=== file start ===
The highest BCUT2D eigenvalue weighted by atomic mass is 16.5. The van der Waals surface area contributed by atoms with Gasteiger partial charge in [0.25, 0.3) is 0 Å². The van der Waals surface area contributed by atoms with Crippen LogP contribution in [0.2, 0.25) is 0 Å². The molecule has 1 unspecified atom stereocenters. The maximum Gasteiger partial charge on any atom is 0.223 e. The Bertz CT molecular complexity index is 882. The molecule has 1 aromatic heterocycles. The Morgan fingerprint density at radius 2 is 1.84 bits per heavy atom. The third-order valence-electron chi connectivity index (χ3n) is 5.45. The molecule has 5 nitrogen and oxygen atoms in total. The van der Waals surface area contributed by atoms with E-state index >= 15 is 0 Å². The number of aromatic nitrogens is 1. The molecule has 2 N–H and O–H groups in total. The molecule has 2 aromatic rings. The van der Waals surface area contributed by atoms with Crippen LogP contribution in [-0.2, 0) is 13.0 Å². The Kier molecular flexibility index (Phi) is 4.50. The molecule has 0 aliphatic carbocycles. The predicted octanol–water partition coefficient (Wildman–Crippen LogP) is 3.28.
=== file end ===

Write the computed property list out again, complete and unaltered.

The highest BCUT2D eigenvalue weighted by atomic mass is 16.5. The van der Waals surface area contributed by atoms with Gasteiger partial charge in [0.25, 0.3) is 0 Å². The van der Waals surface area contributed by atoms with Crippen LogP contribution in [0.2, 0.25) is 0 Å². The molecule has 1 unspecified atom stereocenters. The maximum Gasteiger partial charge on any atom is 0.223 e. The Bertz CT molecular complexity index is 882. The molecule has 1 aromatic heterocycles. The Morgan fingerprint density at radius 2 is 1.84 bits per heavy atom. The third-order valence-electron chi connectivity index (χ3n) is 5.45. The molecule has 5 nitrogen and oxygen atoms in total. The van der Waals surface area contributed by atoms with E-state index >= 15 is 0 Å². The number of aromatic nitrogens is 1. The molecule has 2 N–H and O–H groups in total. The molecule has 2 aromatic rings. The van der Waals surface area contributed by atoms with Crippen LogP contribution in [-0.2, 0) is 13.0 Å². The Kier molecular flexibility index (Phi) is 4.50. The molecule has 0 aliphatic carbocycles. The predicted octanol–water partition coefficient (Wildman–Crippen LogP) is 3.28.